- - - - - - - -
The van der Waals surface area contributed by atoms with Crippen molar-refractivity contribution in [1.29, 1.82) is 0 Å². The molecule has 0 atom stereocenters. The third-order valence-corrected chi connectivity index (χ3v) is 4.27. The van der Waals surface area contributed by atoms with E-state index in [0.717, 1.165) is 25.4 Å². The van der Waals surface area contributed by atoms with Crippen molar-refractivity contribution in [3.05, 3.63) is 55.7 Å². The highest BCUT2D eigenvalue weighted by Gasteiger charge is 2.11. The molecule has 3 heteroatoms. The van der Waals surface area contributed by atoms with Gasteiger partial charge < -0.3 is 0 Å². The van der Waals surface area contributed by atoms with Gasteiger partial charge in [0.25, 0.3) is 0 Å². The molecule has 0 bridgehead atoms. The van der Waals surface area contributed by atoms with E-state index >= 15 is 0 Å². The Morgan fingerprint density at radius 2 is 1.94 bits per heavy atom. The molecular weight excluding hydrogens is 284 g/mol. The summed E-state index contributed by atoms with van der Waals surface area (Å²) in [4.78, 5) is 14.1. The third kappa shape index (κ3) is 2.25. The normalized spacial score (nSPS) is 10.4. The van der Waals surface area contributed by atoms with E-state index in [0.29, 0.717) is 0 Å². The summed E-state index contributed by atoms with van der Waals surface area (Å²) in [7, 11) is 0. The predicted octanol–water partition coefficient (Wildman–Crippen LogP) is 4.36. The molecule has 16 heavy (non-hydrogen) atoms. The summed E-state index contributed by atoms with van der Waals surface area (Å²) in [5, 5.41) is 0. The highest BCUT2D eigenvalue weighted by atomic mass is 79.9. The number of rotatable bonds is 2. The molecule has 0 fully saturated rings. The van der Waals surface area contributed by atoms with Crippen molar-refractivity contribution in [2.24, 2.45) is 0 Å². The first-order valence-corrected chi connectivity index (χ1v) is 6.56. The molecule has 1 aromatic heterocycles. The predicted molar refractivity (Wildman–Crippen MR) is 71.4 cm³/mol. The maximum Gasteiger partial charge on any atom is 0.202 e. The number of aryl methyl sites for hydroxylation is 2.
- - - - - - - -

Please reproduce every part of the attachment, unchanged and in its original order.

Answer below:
The van der Waals surface area contributed by atoms with Crippen molar-refractivity contribution in [1.29, 1.82) is 0 Å². The molecule has 0 atom stereocenters. The third-order valence-corrected chi connectivity index (χ3v) is 4.27. The van der Waals surface area contributed by atoms with E-state index in [0.717, 1.165) is 25.4 Å². The van der Waals surface area contributed by atoms with Crippen molar-refractivity contribution in [3.05, 3.63) is 55.7 Å². The highest BCUT2D eigenvalue weighted by Gasteiger charge is 2.11. The molecule has 3 heteroatoms. The van der Waals surface area contributed by atoms with Gasteiger partial charge < -0.3 is 0 Å². The van der Waals surface area contributed by atoms with Gasteiger partial charge in [0.25, 0.3) is 0 Å². The molecule has 0 bridgehead atoms. The van der Waals surface area contributed by atoms with E-state index >= 15 is 0 Å². The Morgan fingerprint density at radius 2 is 1.94 bits per heavy atom. The molecular weight excluding hydrogens is 284 g/mol. The summed E-state index contributed by atoms with van der Waals surface area (Å²) in [4.78, 5) is 14.1. The third kappa shape index (κ3) is 2.25. The normalized spacial score (nSPS) is 10.4. The van der Waals surface area contributed by atoms with E-state index in [0.29, 0.717) is 0 Å². The summed E-state index contributed by atoms with van der Waals surface area (Å²) in [7, 11) is 0. The predicted octanol–water partition coefficient (Wildman–Crippen LogP) is 4.36. The molecule has 16 heavy (non-hydrogen) atoms. The summed E-state index contributed by atoms with van der Waals surface area (Å²) in [5, 5.41) is 0. The highest BCUT2D eigenvalue weighted by atomic mass is 79.9. The number of rotatable bonds is 2. The molecule has 0 fully saturated rings. The van der Waals surface area contributed by atoms with Crippen molar-refractivity contribution in [2.24, 2.45) is 0 Å². The first-order valence-corrected chi connectivity index (χ1v) is 6.56. The molecule has 1 aromatic heterocycles. The predicted molar refractivity (Wildman–Crippen MR) is 71.4 cm³/mol. The maximum Gasteiger partial charge on any atom is 0.202 e. The number of aryl methyl sites for hydroxylation is 2.